WSJ-27-04-2019.pdf - WSJ Are the Humanities Really Dying REVIEW Vacation With The Famous THE WALL STREET JOURNAL WEEKEND Overall 1Q GDP rose more than

WSJ-27-04-2019.pdf - WSJ Are the Humanities Really Dying...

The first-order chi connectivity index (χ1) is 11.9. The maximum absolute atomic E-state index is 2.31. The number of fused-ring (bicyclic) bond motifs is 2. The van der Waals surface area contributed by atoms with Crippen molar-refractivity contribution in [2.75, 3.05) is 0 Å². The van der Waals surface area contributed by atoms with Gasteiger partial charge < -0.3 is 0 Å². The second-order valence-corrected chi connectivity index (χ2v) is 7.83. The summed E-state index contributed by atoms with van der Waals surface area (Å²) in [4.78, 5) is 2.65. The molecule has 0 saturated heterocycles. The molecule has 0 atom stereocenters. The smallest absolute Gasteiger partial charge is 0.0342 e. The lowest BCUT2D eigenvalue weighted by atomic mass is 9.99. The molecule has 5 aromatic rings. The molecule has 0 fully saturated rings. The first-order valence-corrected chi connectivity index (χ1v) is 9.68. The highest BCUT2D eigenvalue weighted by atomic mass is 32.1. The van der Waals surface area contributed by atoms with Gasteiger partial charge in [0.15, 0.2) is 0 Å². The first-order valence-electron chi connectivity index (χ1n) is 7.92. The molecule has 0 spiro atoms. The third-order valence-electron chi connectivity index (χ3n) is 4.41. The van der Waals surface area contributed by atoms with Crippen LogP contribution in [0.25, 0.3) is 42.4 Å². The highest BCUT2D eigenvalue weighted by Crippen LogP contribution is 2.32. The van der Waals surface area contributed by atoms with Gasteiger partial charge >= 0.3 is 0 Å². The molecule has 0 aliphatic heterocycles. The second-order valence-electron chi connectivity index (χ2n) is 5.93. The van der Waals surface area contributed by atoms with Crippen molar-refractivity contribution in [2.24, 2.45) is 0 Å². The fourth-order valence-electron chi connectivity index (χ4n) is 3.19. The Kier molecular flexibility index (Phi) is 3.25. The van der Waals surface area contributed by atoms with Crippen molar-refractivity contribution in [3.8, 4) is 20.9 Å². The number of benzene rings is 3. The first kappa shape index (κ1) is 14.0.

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Unformatted text preview: WSJ Are the Humanities Really Dying? REVIEW . Vacation With The Famous THE WALL STREET JOURNAL WEEKEND Overall 1Q GDP rose more than expected What’s News The increase beat projections GDP, annualized quarterly change Macroeconomic Advisers 1Q : 3.2% 4 Atlanta Fed's GDPNow tracker 3.5% 3 World-Wide 3.0 2.5 2 N RA leader LaPierre has told the group’s board he is being extorted and pressured to resign by the organization’s president, Oliver North, over allegations of financial improprieties. A1  Trump said in a speech before the NRA that he would withdraw the U.S. as a signatory to a global arms treaty that Obama supported but Congress never ratified. A2  China’s Xi pledged fresh backing for the liberalization of his country’s economy in ways the Trump administration has demanded. A6  The president, meeting with Abe at the White House, said that Japanese tariffs on U.S. farm products must be lifted. A6  Sri Lankan authorities confirmed that a radical preacher who inspired a series of Easter bombings died during the attack. A7  Maria Butina, the Russian woman who pleaded guilty to being part of an effort to influence U.S. policy, drew an 18-month sentence. A4  Families from China were among those who allegedly paid the most in the college-admissions scandal. A3  The Archdiocese of New York released a list of clergy described as credibly accused of sexual abuse. A3 Business & Finance  The U.S. economy started 2019 with a pop, as gross domestic product rose at a 3.2% annual rate in the first quarter despite multiple headwinds. A1  The S&P 500 and Nasdaq rose to fresh records, boosted by U.S. economic data. The Dow also gained. B13  Big oil companies are posting underwhelming firstquarter profits as they face geopolitical challenges and weaker commodity prices. A1  Tesla’s Musk reached a deal with the SEC that would eliminate the risk of him being held in contempt over his previous use of Twitter. B1  The Justice Department opened a criminal investigation into how Ford certifies its vehicles to meet U.S. emissions standards. B1  Startup uBiome is under scrutiny from law enforcement and insurers over billing practices. A3  Slack published plans for its unusual IPO, detailing financial results. B13  Renault wants to officially bring to the bargaining table a proposal to merge with Nissan. B3  Apple held talks with Intel about acquiring parts of its smartphone-modem chip business. B3 How Trump Lost Half Of Washington NOONAN, A13 CONTENTS Books..................... C7-12 Design & Decor. D8-9 Food......................... D6-7 Gear & Gadgets... D10-11 Heard on Street...B14 Obituaries................. A9 Opinion............... A11-13 Sports....................... A14 Style & Fashion D2-3 Travel...................... D4-5 U.S. News............ A2-4 Weather................... A14 World News....... A6-8 > s 2019 Dow Jones & Company, Inc. All Rights Reserved WSJ.com SATURDAY/SUNDAY, APRIL 27 - 28, 2019 ~ VOL. CCLXXIII NO. 98 * * * * * * * * 5% OFF DUTY 2.0 1.5 1 1.0 0.5 0 2016 2017 2018 2019 Jan. Feb. March April Much of that growth was driven by net exports... ...and strong investment in inventories... ...while consumer spending gains moderated... ...and soft inflation supported the GDP growth. Pct.-point contribution to GDP 2 Pct.-point contribution to GDP 2 Annualized quarterly change 5% PCE price index* 3% 4 2 3 1 2 0 –1 1 –1 –2 0 –2 1 1 0 0 –1 –2 2015 ’16 ’17 ’18 ’19 2015 ’16 ’17 ’18 ’19 2015 ’16 ’17 ’18 ’19 2015 Annualized quarterly change ’16 ’17 ’18 ’19 Note: GDP adjusted for inflation and seasonality Sources: Commerce Department (GDP, exports, inventories, consumer spending, inflation); Macroeconomic Advisers by IHS Markit, Federal Reserve Bank of Atlanta (projections) Taylor Umlauf and Max Rust/THE WALL STREET JOURNAL Economy Grows at 3.2% Rate, Shrugging Off Slowdown Fears BY HARRIET TORRY WASHINGTON—The U.S. economy started 2019 with a pop, growing rapidly despite multiple headwinds, including deweaker domestic mand, suggesting the current expansion has more room to run in its 10th year. Gross domestic product— the value of all goods and services produced in the U.S., adjusted for inflation and at a seasonality—rose 3.2% annual rate from January through March, the strongest rate of first-quarter growth in four years, the Commerce Department reported Friday. Rising exports, falling imports and higher inventory investment drove much of the growth, helping to offset weaker gains in consumer spending and business investment. The strong report marked a turnaround from a gloomy start to the year, when the economy looked close to stalling due to challenges including a partial U.S. government shutdown, market turmoil in late 2018 and slowing global growth. The outlook brightened as the Federal Reserve shelved plans to raise interest rates this year, the shutdown ended in late January, stocks started climbing toward new highs, and the global picture improved as China’s growth in the first quarter beat expectations. President Trump, who had pledged to lift U.S. economic growth to a sustained annual pace of 3% or better, welcomed the 3.2% figure, calling it “an incredible number” Friday. “We have great growth China’s Top Cop Led Interpol. Then He Disappeared. Low Prices Hit Oil Giants BY BRADLEY OLSON AND REBECCA ELLIOTT 0 1Q 2015 HHHH $5.00 and also very, very low inflation,” Mr. Trump told reporters at Joint Base Andrews. His top economist, Council of Economic Advisers Chairman Kevin Hassett, told The Wall Street Journal the report “confirms our view that the momentum from last year was not a sugar high but a serious response to long-run policies that have made the U.S. a more attractive place for business.” Please turn to page A2  S&P 500, Nasdaq close at record levels............................. B13 The world’s largest oil companies are reporting underwhelming first-quarter profits during a time of geopolitical challenges and weaker global commodity prices. Sanctions in Venezuela, production cuts in Canada and lower natural-gas prices in Asia took a toll on Exxon Mobil Corp., Chevron Corp. and other companies. The business of refining crude, one of the most reliable profit centers in the industry during the past five years, was especially hard-hit. The anemic results added to concerns about the direction of crude prices, where lackluster demand, excess gasoline and a buildup of oil in storage led analysts to question whether a market rally of more than 40% this year may soon come to a close. U.S. oil prices reported their largest one-day decline in dollar terms since Christmas Eve, falling 2.9%, or $1.91, to close at $63.30. The decline followed remarks by President Trump, who told reporters that he “called up OPEC” and asked the group to help lower fuel costs. Mr. Trump, on Twitter, has repeatedly asked the Organization of the Petroleum Exporting Countries to increase production and lower Please turn to page A8  Crude prices sink after president’s remarks.............. B13  Heard on the Street: Is big oil’s shale bet a mistake?... B14 EXCHANGE A DRASTIC PLAN TO STOP FIRES: UNPLUG CALIFORNIA He was expected to help Beijing fight graft but got arrested himself BY DREW HINSHAW AND BRADLEY HOPE Communist Party ideals. Then, his Chinese support staff at Interpol’s Lyon headquarters stopped answering their phones. Next, a phone call from a male voice threatened her in Chinese. “Don’t talk, just listen,” he said. “We have two teams coming for you.” Her home security alarm went off several times that day. Ms. Meng asked a Polish Interpol officer she knew to meet her in the back of a Lyon charcuterie shop, where she laid out her worries: The Chinese government jailed my husband and is trying to kidnap me. In China’s long bid to gain greater influence on the global stage, placing a senior cop at the top of Interpol was meant to be a diplomatic achievement. China wanted a bigger role in the world of international law enforcement. It also wanted Interpol’s help reeling in fugitives facing charges of alleged corruption back home, Please turn to page A10 LYON, France—Nine days after her husband disappeared on a routine trip to China, Grace Meng frantically dialed a contact at Interpol, the global police agency, to report him as a missing person. His name? Meng Hongwei. Job title? President of Interpol. Ms. Meng, the wife of the senior Communist Party member, had received an ominous alert from her husband, one of the world’s top cops. His last text to her, at 12:30 p.m. on the September day he arrived in Beijing, was “wait for my call” followed by a butcher knife emoji. The message was clear to her. He had run afoul of China’s powerful president and was heading to prison. For a week she hoped for his release, likely accompanied by an apology for falling short of Drive-Ins Struggle to Keep Audience in the Dark i i i Theaters face new bête noire: cars with automatic lighting BY CHRIS KORNELIS BREMERTON, Wash.—Previews were beginning before a showing of “Pet Sematary” at the Rodeo Drive-In, and the headlights on a Chevy Silverado, its bed facing the screen, were lighting up the cars in the rows behind. Just as manager Cheryl Ondracek reached the vehicle, the lights went out. She asked the couple covered in blankets in the back of the truck to be sure not to open their doors during the movie. If they did, the lights would go back on. The customers were obliging. “We’re not gonna touch it,” the man said. Lights out, please Then the movie began, and accompanying it were a host of other lights in the lot— parking lights, dashboard lights, interior-door lights—all of which refused to go dark. “And that happens all night long,” Ms. Ondracek says. At her three-screen, 1,000-car drive-in, she sometimes has to tape garbage bags over vehicles’ running lights. She is consider- ing making headlight covers. The nation’s changing entertainment landscape has reduced the number of drive-ins in the U.S. to just a fraction compared with their heyday. The hardy survivors now face a new bête noire: lights from new cars that won’t turn off. New cars have other issues for drive-ins: radios customers use to listen to the movies turn off automatically and batteries are worn down by customers who don’t know how to put their ignition in auxiliary. The most visible problems revolve around lights. Lots and lots of lights. There are interior lights, Please turn to page A8 Extortion Allegation Riles Top NRA Ranks BY MARK MAREMONT Longtime National Rifle Association leader Wayne LaPierre has told the group’s board he is being extorted and pressured to resign by the organization’s president, Oliver North, over allegations of financial improprieties, in a battle stirring up one of the nation’s most powerful nonprofit political groups. In a letter sent to NRA board members late Thursday afternoon, Mr. LaPierre, the group’s CEO and executive vice president, said he refused the demand. Instead he called on board members to “see this for what it is: a threat meant to intimidate and divide us.” Mr. North sent his own letter to the board late Thursday evening, in which he said his actions were for the good of the NRA and that he was forming a crisis committee to examine financial matters inside the organization, according to people familiar with its contents. Mr. North previously had sent a longer letter to the board’s executive committee detailing new allegations of financial improprieties involving more than $200,000 of wardrobe purchases by Mr. LaPierre that were charged to a vendor, according to the Please turn to page A2 A2 | Saturday/Sunday, April 27 - 28, 2019 THE WALL STREET JOURNAL. * ***** U.S. NEWS U.S. Backing Out of Arms-Trade Treaty INDIANAPOLIS—President Trump said he would withdraw the U.S. as a signatory to a global arms treaty that President Obama supported but Congress never ratified. “We will never surrender American sovereignty to anyone,” Mr. Trump declared Friday at a speech before the National Rifle Association. The Arms Trade Treaty seeks to regulate the international sale of conventional weapons. It was approved by the United Nations General Assembly in 2013 and signed that year by Mr. Obama, but the pact has never been ratified by Congress. Mr. Trump signed a letter Friday asking the Senate to return the unratified document to the White House. The NRA, a key backer of Mr. Trump’s 2016 campaign, was a leading opponent of the treaty, arguing it could impinge on the rights of American gun owners. The treaty has been ratified by 101 countries, including the member states of the European LUCAS JACKSON/REUTERS BY ZUSHA ELINSON AND BEN KESLING President Trump held up an executive order as he announced the treaty withdrawal on Friday. Union, but a senior administration official noted that China and Russia aren’t parties to it. While some U.S. conservatives say the treaty could open the door to stricter gun regulations, some people familiar with the document say it has no effect at home. “The treaty has no impact whatsoever on Second Amendment rights of U.S. citizens,” said Thomas Countryman, a former assistant secretary of state who was the lead U.S. negotiator for the treaty. “The U.S. has long been the leader in saying there has to be a careful process of deciding on arms exports so they don’t go to regimes that the Continued from Page One people. One of those people described Mr. LaPierre’s letter as an “angry reaction” to Mr. North’s longer letter. The behind-the-scenes brawl is taking place amid the gun-rights group’s big annual meeting, at which President Trump spoke Friday. Insiders say matters will come to a head by Monday, when the NRA’s full 76-member board is set to meet. The fight stems in part from a dispute between the NRA and its longtime advertising firm, Ackerman McQueen Inc., which resulted in a lawsuit filed by the NRA earlier this month. In the suit, the group claimed Ackerman McQueen had refused to provide records justifying its billings. Ackerman McQueen has called the lawsuit “frivolous” and “inaccurate.” One of the NRA’s claims was that for months it had been stymied in attempts to get details of the ad firm’s contract with Mr. North, a former Marine Corps officer and Iran-Contra figure who hosts a documentary program on NRATV produced by Ackerman McQueen. According to Mr. LaPierre’s letter to board members, which The Wall Street Journal has reviewed, Mr. North called an NRA senior staffer Wednesday to convey a message to the NRA chief. In the call, according to the letter, Mr. North said that unless Mr. LaPierre resigned, Ackerman McQueen was prepared to Economy Regains Momentum Continued from Page One Many economists cautioned that some of the contributors to first-quarter growth could prove temporary. Trade, for instance, played a large role, as exports rose while imports declined, a positive for growth since exports boost GDP while imports reduce it. Analysts said firms boosted imports in late 2018 ahead of anticipated increases in trade tariffs, which didn’t materialize due to progress in U.S.-China trade talks, leading to a drop in the first quarter. Inventory investment also contributed strongly to U.S. growth, a factor that could dent the second quarter if companies draw down on stockpiles rather than place new orders. Measures of underlying demand were also muted. After stripping out the volatile categories of trade, inventories and government spending, sales to private domestic buyers rose at an annual rate of 1.3%—half the rate of the prior quarter and a DANIEL ACKER/BLOOMBERG NEWS (PHOTOS) Feuding Leaders Roil NRA Wayne LaPierre, top, CEO of the National Rifle Association, has accused the NRA’s current president, Oliver North, of extortion. send a letter to the NRA board that would be “bad for me, two other members of my executive team and the Association.” The letter, Mr. LaPierre wrote the board, “would contain a devastating account of our financial status, sexual harassment charges against a staff member, accusations of wardrobe expenses and excessive staff travel expenses.” Mr. LaPierre added that after the call “others informed me that I needed to withdraw the NRA lawsuit against [Ackerman McQueen] or be smeared.” A spokesman for Ackerman far slower pace than the overall GDP growth number. The housing sector was a drag on growth for the fifth straight quarter. Consumer spending, which makes up two-thirds of economic activity, rose at a mere 1.2% rate in the first quarter, down from a stronger 2.5% in the fourth quarter of 2018. Americans reined in purchases of big-ticket items such as vehicles. “Spending slowed to a crawl,” said Diane Swonk, chief economist at Grant Thornton, adding: “It’s a report that affirms we did in fact have weak domestic demand.” Still, she and other economists expect consumer spending to pick up this spring after seeing strong retail sales growth in March. Unemployment remains low, incomes and wages are rising, and consumer sentiment remains robust, which all underpin solid spending in the months ahead. While Ford Motor Co.’s vehicle sales declined 1.6% in the first quarter, U.S. sales chief Mark LaNeve expressed optimism they would pick up over the rest of the year during a call with analysts in early April. “The consumer is in great shape,” he said, adding that “if you simplify a lot of the data, people have a job and some level of income growth or [are] at least optimistic about their prospects for employment and income growth. They tend to buy vehicles.” JPMorgan Chase & Co. Chief Executive Jamie Dimon expressed a similar outlook during an April 12 earnings call, saying, “People are going back to the workforce. Companies have plenty of capital.” He added that “business confidence and consumer confidence are both rather high…it Rising incomes and wages are expected to underpin solid spending ahead. could go on for years. There’s no law that says it has to stop.” The economic expansion, which began under President Obama in mid-2009, is set to become the longest on record in the second half of 2019. Friday’s report offered evidence of solid, but not accelerating, corporate demand. Nonresidential fixed investment— which reflects business spending on software, research and development, equipment McQueen said it would have no comment. William A. Brewer III, an outside attorney for the NRA, said, “many of the issues raised by Col. North have been the subject of review and investigation by the NRA since early last year. In our view, the items involving Mr. LaPierre may reflect a misinformed view of his and the NRA’s commitment to good governance.” The letter also claims that Mr. North told the NRA staffer the letter wouldn’t be sent if Mr. LaPierre promptly resigned. If Mr. LaPierre supported Mr. North’s continued tenure as NRA president, the letter claimed, Mr. North stated he could negotiate an “excellent retirement” package for the NRA chief. Mr. LaPierre wrote that the threat was couched, “in the parlance of extortionists, as an offer I couldn’t refuse. I refused it.” In the letter, Mr. LaPierre said Mr. North was paid “millions of dollars annually” by Ackerman McQueen, for a dozen episodes of his series, “Oliver North’s American Heroes.” But only three episodes have been delivered thus far, Mr. LaPierre wrote, and the NRA has demanded to know what it is paying for “in light of these production shortfalls.” Ackerman McQueen “appears to have responded indirectly by trying to oust me,” Mr. LaPierre wrote. The dispute pits two highprofile conservative figures against each other. Mr. LaPierre has headed the NRA for close to 30 years. Mr. North is a conservative folk hero from his tenure in the 1980s on the National Security Council and his role in the Iran-Contra scandal. —Zusha Elinson contributed to this article. and structures—rose at a 2.7% rate, pulling back from 5.4% in the fourth quarter. Inflation slowed in the first quarter, the Commerce Department reported, a factor likely ...